EL­DER­BER­RIES

THESE LIT­TLE BLUE-BLACK BERRIES HAVE A RANGE OF HEALTH BEN­E­FITS. BY Linda Drum­mond

Sunday Herald Sun - Body and Soul - - HEALTH FOCUS -

WHAT ARE THEY?

El­der­ber­ries are a fruit that grow on cer­tain species of the Sam­bu­cus tree. For thou­sands of years, ev­ery part of the el­der­berry tree has been put to some form of medic­i­nal use. The flow­ers and leaves have been used to re­lieve pain, swelling or in­flam­ma­tion. The aged bark can be used as a lax­a­tive, di­uretic or to in­duce vom­it­ing. How­ever, it is the blue-black berry in par­tic­u­lar that has a long his­tory of medic­i­nal and culi­nary uses. In 400 BC, Hip­pocrates ap­par­ently called the elder tree his “medicine chest”.

El­der­ber­ries are a rich source of flavonoids, which are both an­tiox­i­dants and im­muno­log­ics, mean­ing they stim­u­late the im­mune sys­tem.

DO THEY WORK?

El­der­berry ex­tract has been tri­alled for ef­fec­tive­ness in re­liev­ing the symp­toms of in­fluenza, bron­chi­tis and bac­te­rial si­nusi­tis.

In a range of placebo-con­trolled, dou­ble­blind stud­ies, el­der­berry ex­tract has proven ef­fec­tive against a va­ri­ety of flu viruses. A study at Hadas­sah Uni­ver­sity Hos­pi­tal in Is­rael found that el­der­berry an­tho­cyanins boost the pro­duc­tion of cy­tokines, which in­crease the body’s im­mune func­tion. The study found that black el­der­berry ex­tract re­duced the du­ra­tion of flu symp­toms to three to four days and was ef­fec­tive against 10 strains of the flu virus.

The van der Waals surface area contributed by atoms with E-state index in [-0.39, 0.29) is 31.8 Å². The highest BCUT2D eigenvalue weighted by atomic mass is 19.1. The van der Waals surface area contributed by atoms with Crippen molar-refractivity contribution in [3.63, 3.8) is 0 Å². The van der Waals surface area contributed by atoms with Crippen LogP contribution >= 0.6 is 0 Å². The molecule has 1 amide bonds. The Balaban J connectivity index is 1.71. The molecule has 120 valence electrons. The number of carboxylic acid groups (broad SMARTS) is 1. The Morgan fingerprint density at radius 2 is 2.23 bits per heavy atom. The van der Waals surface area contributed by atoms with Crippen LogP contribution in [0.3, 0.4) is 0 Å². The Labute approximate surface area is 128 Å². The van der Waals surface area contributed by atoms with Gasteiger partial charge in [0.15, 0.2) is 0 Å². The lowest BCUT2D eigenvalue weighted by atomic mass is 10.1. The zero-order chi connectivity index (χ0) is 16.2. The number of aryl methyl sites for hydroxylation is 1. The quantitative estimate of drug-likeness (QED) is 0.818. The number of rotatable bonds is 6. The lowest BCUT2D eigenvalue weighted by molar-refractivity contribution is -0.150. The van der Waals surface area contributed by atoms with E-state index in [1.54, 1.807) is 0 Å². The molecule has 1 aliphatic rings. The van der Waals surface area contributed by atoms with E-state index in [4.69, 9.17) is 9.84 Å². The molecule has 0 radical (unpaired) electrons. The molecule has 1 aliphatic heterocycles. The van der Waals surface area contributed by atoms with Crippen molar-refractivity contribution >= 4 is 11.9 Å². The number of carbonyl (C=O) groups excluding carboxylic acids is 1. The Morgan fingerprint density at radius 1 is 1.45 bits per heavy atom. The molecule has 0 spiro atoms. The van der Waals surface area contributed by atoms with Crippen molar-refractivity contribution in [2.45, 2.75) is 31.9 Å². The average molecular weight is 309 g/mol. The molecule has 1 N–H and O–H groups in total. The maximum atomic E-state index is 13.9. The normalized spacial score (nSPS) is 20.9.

A study pub­lished last year in the jour­nal Phy­to­chem­istry found that el­der­berry flavonoids pre­vented swine flu (the H1N1 strain), and, also in 2009, a study un­der­taken by Ret­ro­screen Vi­rol­ogy at the London Bio­science In­no­va­tion Cen­tre found that black el­der­berry ex­tract was at least 68.37 per cent ef­fec­tive against the virus.

El­der­berry juice was used to treat a flu epi­demic in Panama in 1995 and led to a re­duc­tion in sever­ity and a faster re­cov­ery for many cases. It was found that 93.3 per cent of the cases treated with black el­der­berry com­pound ex­pe­ri­enced a sig­nif­i­cant im­prove­ment in their symp­toms.

El­der­ber­ries are a nat­u­ral rem­edy for si­nus and up­per res­pi­ra­tory con­di­tions. They also strengthen the im­mune sys­tem and re­duce the sever­ity and du­ra­tion of colds and flu.

The juice of el­der­ber­ries has been shown to re­duce ex­ces­sive mu­cous se­cre­tion and some re­searchers be­lieve that el­der­ber­ries play a role in re­duc­ing the swelling of mu­cous mem­branes and im­prov­ing si­nus drainage.

El­der­ber­ries are a rich source of vi­ta­mins A, B and C, potas­sium and an­tiox­i­dants. Some re­search sug­gests they may be bet­ter than blue­ber­ries at fight­ing free rad­i­cals.

THE CONS

Too high a dose of el­der­ber­ries can re­sult in vom­it­ing, di­ar­rhoea or other stom­ach up­sets. Raw and un­ripe berries con­tain cyanide, so en­sure the el­der­ber­ries come from a trusted source and are only con­sumed in rec­om­mended dosage lev­els.

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